Thursday, May 29, 2008
Imagine that you are holding an unfamiliar book. Curious, you open it up and start reading. Almost immediately you are greeted with strange, sometimes unknown words. "Fuligin" and "grok?" What the hell? Is this something unusual, or are these but clues that what is within is not mimetic?
In the opening section to What It Is We Do When We Read Science Fiction, Paul Kincaid's latest collection of essays, such scenarios as the above are discussed and analyzed. What is "science fiction?" What does the science fiction reader do when reading tales that contain night unimaginable technologies or creatures? These questions and more he addresses concisely, arguing that far from confusing the reader, such words as the disinterred "fuligin" in Gene Wolfe's series The Book of the New Sun and the neologism "grok," found in Robert Heinlein's A Stranger in a Strange Land, serve to focus the reader's attention even more to what is transpiring in the text, thus making the "weirdness" of the story not something incomprehensible, but rather it permits such stories to be interpreted in a fashion unlike those that would be employed for processing terms and themes for mimetic fiction.
Although the "Theory" opening section sets the stage for this collection of Kincaid's essays on SF that range from the mid-1980s to the present, it itself is rather short, being less than 10% of the book's content. However, the topics covered in this section appear in various guises throughout the remainder of the book. For example, in his "Practice" section, such issues of definition and application are discussed at length in essays such as "How Hard is SF?" and "Mistah Kurtz, He Dead." In the latter essay, Kincaid explores how word usage and symbolism contained in stories such as Heart of Darkness reveal much about the concerns, fears, and sometimes even the hopes of British SF writers vis á vis American SF, for example.
For the most part, Kincaid covers his topics well in his essays. His sections on Christopher Priest and Gene Wolfe in particular will be of great interest for those eager to gain even more insight into their methodologies and approaches to crafting tales. But there are a few weaknesses in this collection, some of which are inherent in the nature of such a collection of essays over the years. In places, Kincaid seems to be repeating himself, although originally the essays were written years apart and often in different publications. In addition, the disparate foci of these essays can create a herky-jerky aspect that is much more noticeable when one reads the collection in rapid-fire order than in pieces over a longer period of time.
But these are minor concerns. A much greater one is that of the latter third of the collection. While Kincaid does an outstanding job dissecting what makes much of British SF tick, his section entitled "...And the World" is rather sparse and lacking in comparison. This was most noticeable in the essay "Entering the Labyrinth," devoted to exploring the themes in Jorge Luis Borges's writing. Kincaid covers the basics well, such as Borges's well-known love for Anglo-American literature and his use of labyrinths. However, there was so much that was barely-discussed or ignored here. For example, the very real influence that his native Argentina had on Borges is given very short shrift. Stories like "The South," (which Borges himself has claimed was one of his best and most representative works) are neglected. While labyrinths and mirrors and the use of golems to represent the intertwining of artifice and reality did constitute much of Borges's interest in Ficciónes, Borges throughout his career did much, much more. He was a poet of some importance in the Spanish-speaking world and while most of his poems were not translated into English until late in his life and afterwards, they contain quite a few themes (loneliness, despair, reflections upon his family past, etc.) that intersect his prose in intriguing fashion.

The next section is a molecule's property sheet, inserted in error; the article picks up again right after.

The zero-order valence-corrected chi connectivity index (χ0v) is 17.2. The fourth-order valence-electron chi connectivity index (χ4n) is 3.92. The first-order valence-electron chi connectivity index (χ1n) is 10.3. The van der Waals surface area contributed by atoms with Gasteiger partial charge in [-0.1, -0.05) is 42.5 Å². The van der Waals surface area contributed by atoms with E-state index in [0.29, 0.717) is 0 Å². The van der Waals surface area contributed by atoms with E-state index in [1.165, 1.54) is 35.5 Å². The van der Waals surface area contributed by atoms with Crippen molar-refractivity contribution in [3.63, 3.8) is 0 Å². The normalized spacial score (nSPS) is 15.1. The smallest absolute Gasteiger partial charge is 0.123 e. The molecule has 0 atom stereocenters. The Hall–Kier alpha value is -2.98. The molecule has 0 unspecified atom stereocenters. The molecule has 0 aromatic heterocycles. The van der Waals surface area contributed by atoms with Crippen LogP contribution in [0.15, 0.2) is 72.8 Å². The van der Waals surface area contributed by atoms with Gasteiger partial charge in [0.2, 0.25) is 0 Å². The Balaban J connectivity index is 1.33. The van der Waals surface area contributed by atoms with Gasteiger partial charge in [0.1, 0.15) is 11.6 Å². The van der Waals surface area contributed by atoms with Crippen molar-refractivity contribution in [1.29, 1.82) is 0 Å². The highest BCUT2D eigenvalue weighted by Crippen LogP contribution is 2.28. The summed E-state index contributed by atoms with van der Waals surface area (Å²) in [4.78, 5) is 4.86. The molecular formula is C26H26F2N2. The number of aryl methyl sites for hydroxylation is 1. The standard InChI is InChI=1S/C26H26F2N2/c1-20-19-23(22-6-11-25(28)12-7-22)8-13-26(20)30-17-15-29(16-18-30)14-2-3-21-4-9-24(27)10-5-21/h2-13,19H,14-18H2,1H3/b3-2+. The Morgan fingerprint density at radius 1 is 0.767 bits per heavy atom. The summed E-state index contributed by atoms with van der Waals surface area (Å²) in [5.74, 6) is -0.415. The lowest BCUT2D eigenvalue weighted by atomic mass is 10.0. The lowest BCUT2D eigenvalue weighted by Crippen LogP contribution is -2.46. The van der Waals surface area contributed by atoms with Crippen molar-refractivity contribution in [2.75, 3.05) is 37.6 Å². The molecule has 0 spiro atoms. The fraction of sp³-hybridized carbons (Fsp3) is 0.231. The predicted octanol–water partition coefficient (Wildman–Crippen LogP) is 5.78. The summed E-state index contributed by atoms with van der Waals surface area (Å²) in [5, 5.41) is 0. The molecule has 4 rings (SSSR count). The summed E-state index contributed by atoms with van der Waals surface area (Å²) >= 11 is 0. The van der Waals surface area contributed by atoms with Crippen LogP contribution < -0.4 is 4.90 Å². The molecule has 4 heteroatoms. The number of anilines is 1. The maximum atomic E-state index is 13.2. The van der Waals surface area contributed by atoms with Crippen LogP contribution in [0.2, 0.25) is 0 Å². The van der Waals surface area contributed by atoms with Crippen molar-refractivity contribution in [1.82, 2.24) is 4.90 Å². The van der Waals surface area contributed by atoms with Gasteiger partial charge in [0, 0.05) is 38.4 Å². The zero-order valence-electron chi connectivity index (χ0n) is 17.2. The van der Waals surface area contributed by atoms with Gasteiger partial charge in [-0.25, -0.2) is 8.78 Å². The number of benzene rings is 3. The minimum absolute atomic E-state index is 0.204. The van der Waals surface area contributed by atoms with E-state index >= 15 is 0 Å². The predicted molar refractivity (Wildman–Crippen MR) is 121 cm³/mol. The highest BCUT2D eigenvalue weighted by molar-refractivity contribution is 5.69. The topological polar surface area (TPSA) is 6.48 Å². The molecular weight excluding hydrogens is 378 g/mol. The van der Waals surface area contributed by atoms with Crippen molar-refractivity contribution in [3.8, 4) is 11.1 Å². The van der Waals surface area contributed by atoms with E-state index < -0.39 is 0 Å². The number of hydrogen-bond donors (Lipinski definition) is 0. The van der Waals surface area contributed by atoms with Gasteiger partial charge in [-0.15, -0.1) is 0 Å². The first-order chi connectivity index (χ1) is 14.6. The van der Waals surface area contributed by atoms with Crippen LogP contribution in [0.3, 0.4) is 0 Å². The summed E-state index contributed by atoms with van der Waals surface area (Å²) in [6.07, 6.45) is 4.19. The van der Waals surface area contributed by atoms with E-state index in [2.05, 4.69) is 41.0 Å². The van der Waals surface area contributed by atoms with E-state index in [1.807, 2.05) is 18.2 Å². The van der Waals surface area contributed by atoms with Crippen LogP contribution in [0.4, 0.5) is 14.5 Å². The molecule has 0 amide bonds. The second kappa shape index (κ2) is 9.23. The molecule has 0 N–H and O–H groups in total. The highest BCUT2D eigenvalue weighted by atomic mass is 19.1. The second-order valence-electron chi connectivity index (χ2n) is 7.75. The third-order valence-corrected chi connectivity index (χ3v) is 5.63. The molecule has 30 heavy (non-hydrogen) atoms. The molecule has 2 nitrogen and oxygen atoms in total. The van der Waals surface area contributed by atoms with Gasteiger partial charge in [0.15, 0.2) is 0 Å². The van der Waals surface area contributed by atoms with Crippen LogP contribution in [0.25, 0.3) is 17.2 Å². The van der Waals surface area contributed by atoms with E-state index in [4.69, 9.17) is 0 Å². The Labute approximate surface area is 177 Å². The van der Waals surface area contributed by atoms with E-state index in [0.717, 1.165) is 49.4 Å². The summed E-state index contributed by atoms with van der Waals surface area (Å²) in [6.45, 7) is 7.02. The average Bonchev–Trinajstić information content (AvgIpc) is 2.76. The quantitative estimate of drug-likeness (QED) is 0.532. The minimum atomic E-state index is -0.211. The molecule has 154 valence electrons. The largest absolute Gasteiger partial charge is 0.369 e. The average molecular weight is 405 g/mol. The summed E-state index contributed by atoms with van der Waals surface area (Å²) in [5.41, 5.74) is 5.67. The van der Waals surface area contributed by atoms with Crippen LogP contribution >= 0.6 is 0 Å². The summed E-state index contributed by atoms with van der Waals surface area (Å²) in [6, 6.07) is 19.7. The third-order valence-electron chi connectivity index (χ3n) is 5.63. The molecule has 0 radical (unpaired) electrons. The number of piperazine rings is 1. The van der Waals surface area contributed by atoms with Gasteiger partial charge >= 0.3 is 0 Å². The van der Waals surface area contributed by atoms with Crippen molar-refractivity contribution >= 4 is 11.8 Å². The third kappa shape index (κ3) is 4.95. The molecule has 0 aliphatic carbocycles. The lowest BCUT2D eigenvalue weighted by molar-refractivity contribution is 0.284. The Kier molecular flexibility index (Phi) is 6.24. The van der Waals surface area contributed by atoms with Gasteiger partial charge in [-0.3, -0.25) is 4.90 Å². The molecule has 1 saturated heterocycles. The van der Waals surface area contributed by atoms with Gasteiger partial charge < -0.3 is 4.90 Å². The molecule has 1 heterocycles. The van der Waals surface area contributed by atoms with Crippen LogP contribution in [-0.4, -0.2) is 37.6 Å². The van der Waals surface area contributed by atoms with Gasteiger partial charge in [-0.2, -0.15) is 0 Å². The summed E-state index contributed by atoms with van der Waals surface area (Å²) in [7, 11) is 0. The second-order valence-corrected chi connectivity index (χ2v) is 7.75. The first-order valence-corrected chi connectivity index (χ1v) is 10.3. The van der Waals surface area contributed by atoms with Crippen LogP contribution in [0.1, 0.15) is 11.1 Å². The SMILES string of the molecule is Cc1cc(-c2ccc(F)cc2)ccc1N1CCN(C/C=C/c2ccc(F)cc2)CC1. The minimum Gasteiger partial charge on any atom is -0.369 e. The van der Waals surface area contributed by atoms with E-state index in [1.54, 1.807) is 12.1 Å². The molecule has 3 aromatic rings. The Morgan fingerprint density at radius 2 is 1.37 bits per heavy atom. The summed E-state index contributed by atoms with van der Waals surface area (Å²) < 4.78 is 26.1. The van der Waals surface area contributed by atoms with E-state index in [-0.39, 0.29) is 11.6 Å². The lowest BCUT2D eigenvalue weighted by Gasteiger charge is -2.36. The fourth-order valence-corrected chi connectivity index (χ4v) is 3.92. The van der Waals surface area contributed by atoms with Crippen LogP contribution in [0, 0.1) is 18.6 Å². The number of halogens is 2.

Other non-British SF authors get even less attention in Kincaid's essays. While Steve Erickson is covered nicely, there is a relative paucity about the American-based New Wave writers such as Ursula Le Guin. The social/anthropological concerns in stories such as hers would have made for an interesting test of Kincaid's "Theory" section's statements regarding how SF readers process SFnal text, but outside of brief mentions here and there, not much is explored. How characters view their (material) cultures and how they interact with it, long a concern of Le Guin (as well as others, such as Doris Lessing in some of her stories), would have made for an interesting parallel with how readers interact with SFnal texts, but unfortunately this is barely addressed.
On the whole, I found What It Is We Do When We Read Science Fiction to be a thoughtful exploration of a rather difficult subject to cover at length. The fact that the organizational structure (collected essays rather than a single book-length essay) and "blind spots" (much more on how non Anglo-American SF has developed) combine to create a sometimes spotty read is not as much of a condemnation of this otherwise excellent book as this illustrates just how vexing it is to cover a subject that is itself almost impossible to define precisely. Even with its flaws, Kincaid's book serves as a very good exploration of SF hermeneutics. Highly recommended.
Publication Date: March 21, 2008 (UK), tradeback.
Publisher: Beccon Publications